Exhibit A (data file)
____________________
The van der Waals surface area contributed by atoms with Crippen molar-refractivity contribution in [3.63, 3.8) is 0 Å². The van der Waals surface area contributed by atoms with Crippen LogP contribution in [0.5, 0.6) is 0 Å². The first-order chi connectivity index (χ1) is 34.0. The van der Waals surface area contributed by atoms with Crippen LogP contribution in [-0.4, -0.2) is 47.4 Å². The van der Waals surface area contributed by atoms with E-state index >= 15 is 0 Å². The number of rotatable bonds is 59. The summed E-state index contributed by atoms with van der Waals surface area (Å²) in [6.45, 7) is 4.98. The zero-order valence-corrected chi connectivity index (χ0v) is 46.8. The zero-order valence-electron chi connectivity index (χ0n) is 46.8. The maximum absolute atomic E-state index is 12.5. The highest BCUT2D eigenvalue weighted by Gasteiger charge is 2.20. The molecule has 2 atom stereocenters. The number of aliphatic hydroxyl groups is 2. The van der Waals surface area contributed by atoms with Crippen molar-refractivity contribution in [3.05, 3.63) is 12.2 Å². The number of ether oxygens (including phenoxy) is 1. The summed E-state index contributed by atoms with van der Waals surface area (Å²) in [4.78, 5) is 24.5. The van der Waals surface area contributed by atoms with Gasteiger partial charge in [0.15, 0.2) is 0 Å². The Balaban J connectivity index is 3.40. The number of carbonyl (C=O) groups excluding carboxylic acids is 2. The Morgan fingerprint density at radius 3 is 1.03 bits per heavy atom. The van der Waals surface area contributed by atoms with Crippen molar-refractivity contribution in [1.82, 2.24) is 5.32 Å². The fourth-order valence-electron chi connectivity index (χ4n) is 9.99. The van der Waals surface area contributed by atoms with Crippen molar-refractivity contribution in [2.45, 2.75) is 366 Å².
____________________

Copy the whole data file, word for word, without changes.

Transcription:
The van der Waals surface area contributed by atoms with Crippen molar-refractivity contribution in [3.63, 3.8) is 0 Å². The van der Waals surface area contributed by atoms with Crippen LogP contribution in [0.5, 0.6) is 0 Å². The first-order chi connectivity index (χ1) is 34.0. The van der Waals surface area contributed by atoms with Crippen LogP contribution in [-0.4, -0.2) is 47.4 Å². The van der Waals surface area contributed by atoms with E-state index >= 15 is 0 Å². The number of rotatable bonds is 59. The summed E-state index contributed by atoms with van der Waals surface area (Å²) in [6.45, 7) is 4.98. The zero-order valence-corrected chi connectivity index (χ0v) is 46.8. The zero-order valence-electron chi connectivity index (χ0n) is 46.8. The maximum absolute atomic E-state index is 12.5. The highest BCUT2D eigenvalue weighted by Gasteiger charge is 2.20. The molecule has 2 atom stereocenters. The number of aliphatic hydroxyl groups is 2. The van der Waals surface area contributed by atoms with Crippen molar-refractivity contribution in [3.05, 3.63) is 12.2 Å². The number of ether oxygens (including phenoxy) is 1. The summed E-state index contributed by atoms with van der Waals surface area (Å²) in [4.78, 5) is 24.5. The van der Waals surface area contributed by atoms with Gasteiger partial charge in [0.15, 0.2) is 0 Å². The Balaban J connectivity index is 3.40. The number of carbonyl (C=O) groups excluding carboxylic acids is 2. The Morgan fingerprint density at radius 3 is 1.03 bits per heavy atom. The van der Waals surface area contributed by atoms with Crippen molar-refractivity contribution in [1.82, 2.24) is 5.32 Å². The fourth-order valence-electron chi connectivity index (χ4n) is 9.99. The van der Waals surface area contributed by atoms with Crippen molar-refractivity contribution in [2.45, 2.75) is 366 Å².